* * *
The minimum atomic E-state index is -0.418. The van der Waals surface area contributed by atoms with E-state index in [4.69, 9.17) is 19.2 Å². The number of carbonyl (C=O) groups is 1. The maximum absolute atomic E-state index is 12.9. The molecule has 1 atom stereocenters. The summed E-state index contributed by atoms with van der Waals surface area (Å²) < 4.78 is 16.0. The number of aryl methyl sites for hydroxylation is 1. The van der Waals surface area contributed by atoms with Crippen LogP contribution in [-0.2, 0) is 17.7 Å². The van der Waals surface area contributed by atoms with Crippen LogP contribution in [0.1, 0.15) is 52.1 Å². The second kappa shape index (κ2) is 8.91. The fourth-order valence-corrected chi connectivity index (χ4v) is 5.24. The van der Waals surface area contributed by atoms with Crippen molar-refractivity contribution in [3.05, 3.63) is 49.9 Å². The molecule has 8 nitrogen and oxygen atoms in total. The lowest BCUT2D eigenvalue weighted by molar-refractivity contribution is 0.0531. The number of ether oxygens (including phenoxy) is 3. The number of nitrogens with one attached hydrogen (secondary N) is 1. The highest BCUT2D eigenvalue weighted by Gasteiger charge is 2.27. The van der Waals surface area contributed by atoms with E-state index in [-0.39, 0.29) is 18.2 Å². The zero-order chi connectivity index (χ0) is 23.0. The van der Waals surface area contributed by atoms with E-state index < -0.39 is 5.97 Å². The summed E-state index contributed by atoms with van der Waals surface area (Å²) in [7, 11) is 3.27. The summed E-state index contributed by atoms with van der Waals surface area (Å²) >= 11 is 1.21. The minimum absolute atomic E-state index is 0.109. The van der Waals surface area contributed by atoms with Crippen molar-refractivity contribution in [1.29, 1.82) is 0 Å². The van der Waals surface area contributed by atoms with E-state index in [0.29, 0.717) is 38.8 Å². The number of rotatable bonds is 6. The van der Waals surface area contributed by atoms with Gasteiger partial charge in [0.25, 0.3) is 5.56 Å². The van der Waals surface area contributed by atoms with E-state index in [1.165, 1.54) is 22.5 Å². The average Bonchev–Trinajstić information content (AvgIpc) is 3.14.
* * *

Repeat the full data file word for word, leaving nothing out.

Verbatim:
The minimum atomic E-state index is -0.418. The van der Waals surface area contributed by atoms with E-state index in [4.69, 9.17) is 19.2 Å². The number of carbonyl (C=O) groups is 1. The maximum absolute atomic E-state index is 12.9. The molecule has 1 atom stereocenters. The summed E-state index contributed by atoms with van der Waals surface area (Å²) < 4.78 is 16.0. The number of aryl methyl sites for hydroxylation is 1. The van der Waals surface area contributed by atoms with Crippen LogP contribution in [-0.2, 0) is 17.7 Å². The van der Waals surface area contributed by atoms with Crippen LogP contribution in [0.1, 0.15) is 52.1 Å². The second kappa shape index (κ2) is 8.91. The fourth-order valence-corrected chi connectivity index (χ4v) is 5.24. The van der Waals surface area contributed by atoms with Crippen molar-refractivity contribution in [3.05, 3.63) is 49.9 Å². The molecule has 8 nitrogen and oxygen atoms in total. The lowest BCUT2D eigenvalue weighted by molar-refractivity contribution is 0.0531. The number of ether oxygens (including phenoxy) is 3. The number of nitrogens with one attached hydrogen (secondary N) is 1. The highest BCUT2D eigenvalue weighted by Gasteiger charge is 2.27. The van der Waals surface area contributed by atoms with E-state index in [-0.39, 0.29) is 18.2 Å². The zero-order chi connectivity index (χ0) is 23.0. The van der Waals surface area contributed by atoms with E-state index < -0.39 is 5.97 Å². The summed E-state index contributed by atoms with van der Waals surface area (Å²) in [7, 11) is 3.27. The summed E-state index contributed by atoms with van der Waals surface area (Å²) >= 11 is 1.21. The minimum absolute atomic E-state index is 0.109. The van der Waals surface area contributed by atoms with Crippen molar-refractivity contribution in [1.29, 1.82) is 0 Å². The van der Waals surface area contributed by atoms with E-state index in [0.29, 0.717) is 38.8 Å². The number of rotatable bonds is 6. The van der Waals surface area contributed by atoms with Gasteiger partial charge in [0.25, 0.3) is 5.56 Å². The van der Waals surface area contributed by atoms with E-state index in [1.165, 1.54) is 22.5 Å². The average Bonchev–Trinajstić information content (AvgIpc) is 3.14.